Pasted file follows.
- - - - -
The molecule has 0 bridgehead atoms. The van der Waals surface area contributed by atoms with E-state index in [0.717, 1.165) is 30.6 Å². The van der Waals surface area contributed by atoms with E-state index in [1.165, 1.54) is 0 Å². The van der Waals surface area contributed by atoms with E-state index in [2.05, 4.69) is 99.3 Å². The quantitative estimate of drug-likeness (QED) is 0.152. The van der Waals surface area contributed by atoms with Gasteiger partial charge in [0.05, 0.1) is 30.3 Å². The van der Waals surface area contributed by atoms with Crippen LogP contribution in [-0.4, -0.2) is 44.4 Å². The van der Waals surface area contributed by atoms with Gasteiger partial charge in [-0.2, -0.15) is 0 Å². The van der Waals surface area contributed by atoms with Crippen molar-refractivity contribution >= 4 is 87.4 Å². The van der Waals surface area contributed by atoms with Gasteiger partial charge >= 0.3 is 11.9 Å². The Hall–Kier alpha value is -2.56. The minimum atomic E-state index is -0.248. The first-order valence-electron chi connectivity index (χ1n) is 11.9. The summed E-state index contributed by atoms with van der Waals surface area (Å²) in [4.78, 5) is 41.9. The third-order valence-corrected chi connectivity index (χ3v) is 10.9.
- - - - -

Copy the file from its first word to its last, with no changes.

The molecule has 0 bridgehead atoms. The van der Waals surface area contributed by atoms with E-state index in [0.717, 1.165) is 30.6 Å². The van der Waals surface area contributed by atoms with E-state index in [1.165, 1.54) is 0 Å². The van der Waals surface area contributed by atoms with E-state index in [2.05, 4.69) is 99.3 Å². The quantitative estimate of drug-likeness (QED) is 0.152. The van der Waals surface area contributed by atoms with Gasteiger partial charge in [0.05, 0.1) is 30.3 Å². The van der Waals surface area contributed by atoms with Crippen LogP contribution in [-0.4, -0.2) is 44.4 Å². The van der Waals surface area contributed by atoms with Gasteiger partial charge in [-0.2, -0.15) is 0 Å². The van der Waals surface area contributed by atoms with Crippen molar-refractivity contribution >= 4 is 87.4 Å². The van der Waals surface area contributed by atoms with Gasteiger partial charge >= 0.3 is 11.9 Å². The Hall–Kier alpha value is -2.56. The minimum atomic E-state index is -0.248. The first-order valence-electron chi connectivity index (χ1n) is 11.9. The summed E-state index contributed by atoms with van der Waals surface area (Å²) in [4.78, 5) is 41.9. The third-order valence-corrected chi connectivity index (χ3v) is 10.9.